Study Finds Most Organizations Hit by Ransomware
Organizations are beset by ransomware and generally aren't well prepared for the attacks, according to a newly released Enterprise Strategy Group (ESG) study.
The March-published ESG study found 79 percent of survey respondents saying that their organizations had experienced a ransomware attack within the past year. Of that number, nearly three quarters also indicated that their organizations had been "financially or operationally impacted by these attacks."
Almost half (42 percent) of organizations represented in the survey had set up cryptocurrency wallets to pay for a future ransom demand. Some organizations (35 percent) indicated that they had purchased insurance plans to address ransomware attacks.
The report, "The Long Road Ahead to Ransomware Preparedness," is based on the responses of "620 IT and cybersecurity professionals" who were surveyed in December and January. The respondents represented various industries in North America (65 percent) and Western Europe (35 percent). The ESG study was sponsored by Copenhagen, Denmark-based data protection service provider Keepit, which offers a public link to the study here.
More than half (56 percent) of the organizations represented in the survey paid a ransom to get back access to their data, applications or systems. However, just one in seven of those paying the ransom got full access to their data in return.
E-mail wasn't the main conduit for initiating ransomware attacks. The report instead pointed to "vulnerable software and misconfigurations" as the principal entry points. The respondents characterized the initial compromise areas of ransomware attacks as follows:
- Application software vulnerability -- 36 percent
- Systems software vulnerability -- 33 percent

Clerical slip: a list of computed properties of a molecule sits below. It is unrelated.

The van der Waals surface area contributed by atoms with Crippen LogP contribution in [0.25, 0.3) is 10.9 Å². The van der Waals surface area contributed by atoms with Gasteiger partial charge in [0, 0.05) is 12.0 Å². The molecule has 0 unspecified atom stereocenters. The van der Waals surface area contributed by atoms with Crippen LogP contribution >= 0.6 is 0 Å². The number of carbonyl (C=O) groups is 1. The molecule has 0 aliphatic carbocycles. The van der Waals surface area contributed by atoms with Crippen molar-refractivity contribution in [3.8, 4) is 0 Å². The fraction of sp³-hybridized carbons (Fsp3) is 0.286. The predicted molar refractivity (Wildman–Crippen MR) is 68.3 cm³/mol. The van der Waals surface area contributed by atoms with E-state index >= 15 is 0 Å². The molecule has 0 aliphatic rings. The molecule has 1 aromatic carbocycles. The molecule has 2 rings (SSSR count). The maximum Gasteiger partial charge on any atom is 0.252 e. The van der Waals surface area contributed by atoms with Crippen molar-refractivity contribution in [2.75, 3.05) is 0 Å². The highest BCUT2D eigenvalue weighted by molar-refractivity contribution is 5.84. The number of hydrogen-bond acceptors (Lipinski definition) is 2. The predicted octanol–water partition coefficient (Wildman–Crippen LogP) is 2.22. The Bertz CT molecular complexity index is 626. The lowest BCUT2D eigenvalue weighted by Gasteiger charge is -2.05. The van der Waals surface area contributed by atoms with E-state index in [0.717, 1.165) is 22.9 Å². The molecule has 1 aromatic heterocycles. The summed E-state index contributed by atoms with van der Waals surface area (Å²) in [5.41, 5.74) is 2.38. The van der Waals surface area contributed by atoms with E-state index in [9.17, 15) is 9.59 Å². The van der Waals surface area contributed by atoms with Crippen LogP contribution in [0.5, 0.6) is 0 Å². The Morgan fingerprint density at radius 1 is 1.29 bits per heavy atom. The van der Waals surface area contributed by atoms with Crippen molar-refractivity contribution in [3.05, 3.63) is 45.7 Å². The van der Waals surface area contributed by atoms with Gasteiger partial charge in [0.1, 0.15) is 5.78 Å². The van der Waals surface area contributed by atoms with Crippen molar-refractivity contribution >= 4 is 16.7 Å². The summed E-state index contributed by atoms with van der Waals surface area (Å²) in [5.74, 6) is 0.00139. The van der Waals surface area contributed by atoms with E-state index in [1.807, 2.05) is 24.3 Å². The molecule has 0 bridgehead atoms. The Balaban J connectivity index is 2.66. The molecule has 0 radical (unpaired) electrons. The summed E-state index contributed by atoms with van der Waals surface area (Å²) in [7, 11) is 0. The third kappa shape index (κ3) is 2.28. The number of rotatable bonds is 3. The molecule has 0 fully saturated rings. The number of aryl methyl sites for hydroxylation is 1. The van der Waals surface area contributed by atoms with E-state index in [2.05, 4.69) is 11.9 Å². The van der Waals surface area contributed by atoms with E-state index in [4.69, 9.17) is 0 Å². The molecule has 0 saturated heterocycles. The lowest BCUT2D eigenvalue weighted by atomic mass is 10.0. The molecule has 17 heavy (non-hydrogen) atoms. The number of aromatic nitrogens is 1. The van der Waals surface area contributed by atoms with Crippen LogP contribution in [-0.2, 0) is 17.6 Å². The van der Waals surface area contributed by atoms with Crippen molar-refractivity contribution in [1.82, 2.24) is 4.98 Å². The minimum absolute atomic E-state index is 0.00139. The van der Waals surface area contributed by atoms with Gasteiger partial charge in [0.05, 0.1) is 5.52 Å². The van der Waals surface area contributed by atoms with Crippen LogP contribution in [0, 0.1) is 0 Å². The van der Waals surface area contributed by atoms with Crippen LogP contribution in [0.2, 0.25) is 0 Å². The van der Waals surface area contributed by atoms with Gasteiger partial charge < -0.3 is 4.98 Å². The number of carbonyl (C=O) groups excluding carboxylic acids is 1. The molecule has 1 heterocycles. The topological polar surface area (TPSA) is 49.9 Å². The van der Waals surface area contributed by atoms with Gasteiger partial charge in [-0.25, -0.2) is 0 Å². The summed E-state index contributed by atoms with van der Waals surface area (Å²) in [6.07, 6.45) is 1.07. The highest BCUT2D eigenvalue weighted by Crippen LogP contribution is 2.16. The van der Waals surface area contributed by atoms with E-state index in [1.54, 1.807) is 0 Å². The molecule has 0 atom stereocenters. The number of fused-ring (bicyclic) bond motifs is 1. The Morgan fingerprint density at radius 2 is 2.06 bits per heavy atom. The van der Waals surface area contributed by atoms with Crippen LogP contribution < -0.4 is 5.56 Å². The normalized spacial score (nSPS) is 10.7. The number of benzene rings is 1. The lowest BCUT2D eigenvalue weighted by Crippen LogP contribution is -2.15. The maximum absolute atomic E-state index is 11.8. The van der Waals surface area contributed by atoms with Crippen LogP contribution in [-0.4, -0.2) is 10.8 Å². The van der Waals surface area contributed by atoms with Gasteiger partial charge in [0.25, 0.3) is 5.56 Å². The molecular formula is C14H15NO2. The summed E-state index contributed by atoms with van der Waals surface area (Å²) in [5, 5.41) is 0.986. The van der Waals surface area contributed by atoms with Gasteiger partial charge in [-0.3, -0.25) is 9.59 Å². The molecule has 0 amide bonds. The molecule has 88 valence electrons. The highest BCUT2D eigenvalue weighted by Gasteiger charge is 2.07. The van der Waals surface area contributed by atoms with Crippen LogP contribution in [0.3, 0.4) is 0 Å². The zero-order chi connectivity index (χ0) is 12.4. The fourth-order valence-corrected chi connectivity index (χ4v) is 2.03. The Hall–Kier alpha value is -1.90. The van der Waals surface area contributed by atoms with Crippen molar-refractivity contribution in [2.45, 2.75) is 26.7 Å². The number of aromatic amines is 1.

- Application user permissions and misconfigurations -- 31 percent
- Misconfiguration of externally exposed device -- 31 percent
- E-mail -- 27 percent
However, application protection lagged. Only 14 percent of the respondents agreed that they were protecting "more than 90 percent of mission-critical applications."
About half (52 percent) of the respondents agreed that their organizations have vulnerability management gaps. Some of the top security controls against ransomware attacks included network security (43 percent), backup infrastructure security (40 percent), endpoint security (39 percent), e-mail security (36 percent), data encryption (36 percent) and identity and access controls (33 percent).
More than half (55 percent) of the respondents said that they used endpoint detection and response solutions to detect attacks. More than half (54 percent) used a security information and event management solution. The same percent also using data protection analytics tools.
Response to attacks mostly got handled by internal IT staff, although half of the respondents used the services of managed detection and response providers. More than half (53 percent) of the respondents said they had formal communications plans to respond to ransomware attacks.
Backup and Restore
Ransomware typically targets backup systems to enforce ransom demands. The study found that almost half of the respondents (49 percent) said that they "take extra measures for all their backup copies."
The study generally favored the use of an "air-gapped" backup restoration capability to deal with ransomware attacks. Of the respondents, 37 percent said that they could restore data from an "air-gapped or isolated protection storage." However, another finding in the study was that just 30 percent had actually deployed an air-gapped solution.
Testing of data restorations was done weekly or more by 41 percent of organizations, per the survey results. However, the report's authors suggested that such a "testing cadence appears to be too low to sustain the current influx of attacks and their consequences." The authors added that data restorations after a ransomware attack are "not as straightforward as a 'normal' recovery, unless the data in the backups has been analyzed and deemed 'clean.'"
The study's sponsor, Keepit, had its view of the findings. Jakob Østergaard, Keepit's chief technology officer, commented that organizations are concerned that their backup copies could get corrupted by ransomware, but Keepit offers a solution.
"Our strategy is to build in security from the ground up with immutable, blockchain-verified technology, encryption, and air-gapping, and the ESG study clearly documents how," Østergaard said, in a released statement.
Keepit bills itself as "the world's only vendor-neutral and independent cloud." It offers threat analysis and mitigation services supported by blockchain technology.
Kurt Mackie is senior news producer for 1105 Media's Converge360 group.